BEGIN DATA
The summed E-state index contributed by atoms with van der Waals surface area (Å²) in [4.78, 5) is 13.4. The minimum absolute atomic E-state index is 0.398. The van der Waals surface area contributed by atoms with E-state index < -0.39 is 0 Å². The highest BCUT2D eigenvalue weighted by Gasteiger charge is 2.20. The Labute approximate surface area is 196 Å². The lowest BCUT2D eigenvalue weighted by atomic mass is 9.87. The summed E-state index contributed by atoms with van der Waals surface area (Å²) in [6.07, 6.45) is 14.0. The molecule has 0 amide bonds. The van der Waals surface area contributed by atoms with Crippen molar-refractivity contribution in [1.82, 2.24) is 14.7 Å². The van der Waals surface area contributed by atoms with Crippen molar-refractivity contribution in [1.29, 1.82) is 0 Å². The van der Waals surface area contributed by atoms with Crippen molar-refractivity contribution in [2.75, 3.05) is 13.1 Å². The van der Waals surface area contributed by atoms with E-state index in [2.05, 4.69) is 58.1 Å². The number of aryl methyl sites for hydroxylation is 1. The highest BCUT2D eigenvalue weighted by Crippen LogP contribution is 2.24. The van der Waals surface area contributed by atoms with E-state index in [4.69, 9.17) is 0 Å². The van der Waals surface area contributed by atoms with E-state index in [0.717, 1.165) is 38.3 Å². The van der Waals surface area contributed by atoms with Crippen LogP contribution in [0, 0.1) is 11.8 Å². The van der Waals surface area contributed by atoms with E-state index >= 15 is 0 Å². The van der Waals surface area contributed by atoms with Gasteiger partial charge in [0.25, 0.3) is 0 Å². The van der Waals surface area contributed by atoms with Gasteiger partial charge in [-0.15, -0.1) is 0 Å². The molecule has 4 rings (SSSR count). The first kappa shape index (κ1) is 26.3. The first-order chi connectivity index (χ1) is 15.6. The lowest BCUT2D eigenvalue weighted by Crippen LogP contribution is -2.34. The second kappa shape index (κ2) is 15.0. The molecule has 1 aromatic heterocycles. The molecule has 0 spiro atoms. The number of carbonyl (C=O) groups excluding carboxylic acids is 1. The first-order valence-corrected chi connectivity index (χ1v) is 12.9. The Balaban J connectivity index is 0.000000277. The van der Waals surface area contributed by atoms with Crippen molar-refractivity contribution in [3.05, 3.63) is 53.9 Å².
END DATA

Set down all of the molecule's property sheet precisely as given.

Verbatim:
The summed E-state index contributed by atoms with van der Waals surface area (Å²) in [4.78, 5) is 13.4. The minimum absolute atomic E-state index is 0.398. The van der Waals surface area contributed by atoms with E-state index < -0.39 is 0 Å². The highest BCUT2D eigenvalue weighted by Gasteiger charge is 2.20. The Labute approximate surface area is 196 Å². The lowest BCUT2D eigenvalue weighted by atomic mass is 9.87. The summed E-state index contributed by atoms with van der Waals surface area (Å²) in [6.07, 6.45) is 14.0. The molecule has 0 amide bonds. The van der Waals surface area contributed by atoms with Crippen molar-refractivity contribution in [1.82, 2.24) is 14.7 Å². The van der Waals surface area contributed by atoms with Crippen molar-refractivity contribution in [1.29, 1.82) is 0 Å². The van der Waals surface area contributed by atoms with Crippen molar-refractivity contribution in [2.75, 3.05) is 13.1 Å². The van der Waals surface area contributed by atoms with E-state index in [2.05, 4.69) is 58.1 Å². The number of aryl methyl sites for hydroxylation is 1. The highest BCUT2D eigenvalue weighted by Crippen LogP contribution is 2.24. The van der Waals surface area contributed by atoms with E-state index in [4.69, 9.17) is 0 Å². The van der Waals surface area contributed by atoms with E-state index in [0.717, 1.165) is 38.3 Å². The van der Waals surface area contributed by atoms with Crippen LogP contribution in [0, 0.1) is 11.8 Å². The van der Waals surface area contributed by atoms with E-state index >= 15 is 0 Å². The van der Waals surface area contributed by atoms with Gasteiger partial charge in [0.25, 0.3) is 0 Å². The van der Waals surface area contributed by atoms with Gasteiger partial charge in [-0.15, -0.1) is 0 Å². The molecule has 4 rings (SSSR count). The first kappa shape index (κ1) is 26.3. The first-order chi connectivity index (χ1) is 15.6. The lowest BCUT2D eigenvalue weighted by Crippen LogP contribution is -2.34. The second kappa shape index (κ2) is 15.0. The molecule has 1 aromatic heterocycles. The molecule has 0 spiro atoms. The number of carbonyl (C=O) groups excluding carboxylic acids is 1. The first-order valence-corrected chi connectivity index (χ1v) is 12.9. The Balaban J connectivity index is 0.000000277. The van der Waals surface area contributed by atoms with Crippen molar-refractivity contribution in [3.05, 3.63) is 53.9 Å².